* TWIBB — October 2

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* TWIBB — October 2

This week in baseball books, featuring the best-sellers according to Amazon.com on Friday, October 2.

Title Rank
The Machine: A Hot Team, a Legendary Season, and a Heart-stopping World Series: The Story of the 1975 Cincinnati Reds, by Joe Posnanski 1
Sixty Feet, Six Inches: A Hall of Fame Pitcher & a Hall of Fame Hitter Talk about How the Game is Played, by Bob Gibson, Reggie Jackson, and Lonnie Wheeler 2
Moneyball: The Art of Winning an Unfair Game, by Michael Lewis 3
Baseball Americana: Treasures from the Library of Congress 4
Now I Can Die in Peace: How The Sports Guy Found Salvation Thanks to the World Champion (Twice!) Red Sox, by Bill Simmons 5
Essays and Writing
Sixty Feet Six Inches
Moneyball 2
Now I Can Die in Peace 3
View from the Booth: Four Decades with the Phillies, by Chris Wheeler 4
Heads-Up Baseball : Playing the Game One Pitch at a Time, by Tom Hanson 5
The Machine 1
Now I Can Die in Peace 2
Game Six: Cincinnati, Boston, and the 1975 World Series: The Triumph of America’s Pastime, by Mark Frost 3
View from the Booth 4
Satchel: The Life and Times of an American Legend, by Larry Tye 5
Watching Baseball Smarter: A Professional Fan’s Guide for Beginners, Semi-experts, and Deeply Serious Geeks, by Zack Hample 1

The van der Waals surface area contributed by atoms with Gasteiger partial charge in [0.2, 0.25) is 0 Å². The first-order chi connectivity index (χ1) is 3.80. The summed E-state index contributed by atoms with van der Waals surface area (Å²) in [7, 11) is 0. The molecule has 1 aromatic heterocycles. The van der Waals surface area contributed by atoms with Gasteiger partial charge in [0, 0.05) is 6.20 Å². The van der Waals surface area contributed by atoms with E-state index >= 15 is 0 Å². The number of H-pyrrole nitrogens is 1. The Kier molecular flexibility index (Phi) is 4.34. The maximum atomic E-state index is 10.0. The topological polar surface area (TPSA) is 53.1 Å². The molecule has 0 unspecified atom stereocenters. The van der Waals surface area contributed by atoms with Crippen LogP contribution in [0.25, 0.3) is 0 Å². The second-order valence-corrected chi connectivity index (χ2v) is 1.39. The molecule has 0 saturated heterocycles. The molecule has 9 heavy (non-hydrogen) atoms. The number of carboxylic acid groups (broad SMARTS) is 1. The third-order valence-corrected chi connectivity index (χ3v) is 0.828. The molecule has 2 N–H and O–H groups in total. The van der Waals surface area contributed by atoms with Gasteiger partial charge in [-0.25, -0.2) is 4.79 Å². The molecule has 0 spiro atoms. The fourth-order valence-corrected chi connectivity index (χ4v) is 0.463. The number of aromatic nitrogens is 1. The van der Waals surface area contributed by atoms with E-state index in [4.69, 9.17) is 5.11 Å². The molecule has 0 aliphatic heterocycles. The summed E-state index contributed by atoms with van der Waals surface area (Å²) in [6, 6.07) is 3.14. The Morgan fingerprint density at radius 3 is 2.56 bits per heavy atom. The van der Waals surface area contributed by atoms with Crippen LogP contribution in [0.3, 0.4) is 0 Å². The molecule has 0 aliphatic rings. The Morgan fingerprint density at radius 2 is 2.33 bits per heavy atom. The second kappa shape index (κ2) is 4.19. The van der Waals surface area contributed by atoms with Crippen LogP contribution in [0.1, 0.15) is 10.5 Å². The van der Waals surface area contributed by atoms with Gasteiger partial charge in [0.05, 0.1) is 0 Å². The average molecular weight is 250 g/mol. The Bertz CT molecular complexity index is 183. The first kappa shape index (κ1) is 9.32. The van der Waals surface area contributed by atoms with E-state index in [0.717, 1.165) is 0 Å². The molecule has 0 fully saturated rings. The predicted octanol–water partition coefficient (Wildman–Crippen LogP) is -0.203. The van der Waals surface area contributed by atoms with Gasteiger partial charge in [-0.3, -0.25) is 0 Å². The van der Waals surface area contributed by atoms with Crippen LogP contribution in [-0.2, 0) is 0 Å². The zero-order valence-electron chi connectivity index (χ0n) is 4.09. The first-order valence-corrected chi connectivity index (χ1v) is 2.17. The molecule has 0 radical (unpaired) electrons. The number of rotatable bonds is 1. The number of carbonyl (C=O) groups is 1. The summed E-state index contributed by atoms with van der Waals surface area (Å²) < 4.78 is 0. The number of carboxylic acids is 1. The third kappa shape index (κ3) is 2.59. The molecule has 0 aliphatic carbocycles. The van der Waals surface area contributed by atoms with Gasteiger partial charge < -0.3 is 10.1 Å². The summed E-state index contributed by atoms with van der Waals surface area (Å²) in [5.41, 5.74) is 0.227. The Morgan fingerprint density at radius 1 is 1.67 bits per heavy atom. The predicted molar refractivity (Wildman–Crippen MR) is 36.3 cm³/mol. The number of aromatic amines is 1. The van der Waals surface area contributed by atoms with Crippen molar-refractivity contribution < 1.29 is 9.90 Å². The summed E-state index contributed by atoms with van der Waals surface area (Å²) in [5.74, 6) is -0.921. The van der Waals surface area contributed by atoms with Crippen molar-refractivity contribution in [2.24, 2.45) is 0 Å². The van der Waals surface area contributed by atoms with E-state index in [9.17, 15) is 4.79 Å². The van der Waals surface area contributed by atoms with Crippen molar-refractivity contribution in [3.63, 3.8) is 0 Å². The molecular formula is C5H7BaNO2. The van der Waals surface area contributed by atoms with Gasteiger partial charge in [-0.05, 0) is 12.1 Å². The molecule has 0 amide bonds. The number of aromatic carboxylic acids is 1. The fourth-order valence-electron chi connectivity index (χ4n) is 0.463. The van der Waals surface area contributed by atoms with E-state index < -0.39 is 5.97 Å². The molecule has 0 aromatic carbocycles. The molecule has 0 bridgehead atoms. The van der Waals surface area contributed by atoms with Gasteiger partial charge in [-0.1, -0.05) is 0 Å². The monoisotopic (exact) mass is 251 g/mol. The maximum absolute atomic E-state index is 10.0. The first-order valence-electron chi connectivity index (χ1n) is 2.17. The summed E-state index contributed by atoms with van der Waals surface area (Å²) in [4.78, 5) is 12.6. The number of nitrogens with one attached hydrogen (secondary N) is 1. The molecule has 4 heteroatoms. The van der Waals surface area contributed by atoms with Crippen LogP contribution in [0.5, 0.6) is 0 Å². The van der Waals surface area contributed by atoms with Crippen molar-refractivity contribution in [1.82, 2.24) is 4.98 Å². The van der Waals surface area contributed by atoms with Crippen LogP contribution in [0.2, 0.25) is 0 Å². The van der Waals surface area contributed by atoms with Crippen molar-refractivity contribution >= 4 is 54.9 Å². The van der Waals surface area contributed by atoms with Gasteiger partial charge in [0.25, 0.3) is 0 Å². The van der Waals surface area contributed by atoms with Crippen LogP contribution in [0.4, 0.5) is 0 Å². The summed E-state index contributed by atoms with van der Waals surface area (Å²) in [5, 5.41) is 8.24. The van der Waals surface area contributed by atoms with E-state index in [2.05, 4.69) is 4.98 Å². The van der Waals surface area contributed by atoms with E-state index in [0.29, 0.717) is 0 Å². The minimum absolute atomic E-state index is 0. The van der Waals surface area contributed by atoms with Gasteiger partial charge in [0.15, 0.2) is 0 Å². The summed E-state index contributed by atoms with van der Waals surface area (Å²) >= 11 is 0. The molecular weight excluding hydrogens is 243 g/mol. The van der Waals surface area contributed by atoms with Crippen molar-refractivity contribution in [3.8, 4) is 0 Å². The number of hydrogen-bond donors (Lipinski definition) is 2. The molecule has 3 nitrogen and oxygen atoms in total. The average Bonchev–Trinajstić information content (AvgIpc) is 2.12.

The Bill James Handbook 2010 2
The Book: Playing the Percentages in Baseball, by Tango et al 3
Baseball Between the Numbers: Why Everything You Know About the Game Is Wrong, by Baseball Prospectus 4
Baseball Prospectus 2009: The Essential Guide to the 2009 Baseball Season 5

Analysis: Posnanski’s book falls from #265 to #463, which is still great considering the figure includes all titles, not just sports. SImmons older title on the Sox joins Psnanski and Frost in considering the franchise in the fall classic, albeit from different eras.

Gibson and Jackson break the top five for the first time with their collaboration. Also making its debut, Baseball Americana, a handsome new coffee table edition displaying the holdings of the Library of Congress.

The “statistical” category remains the same, with some flip-flopping.

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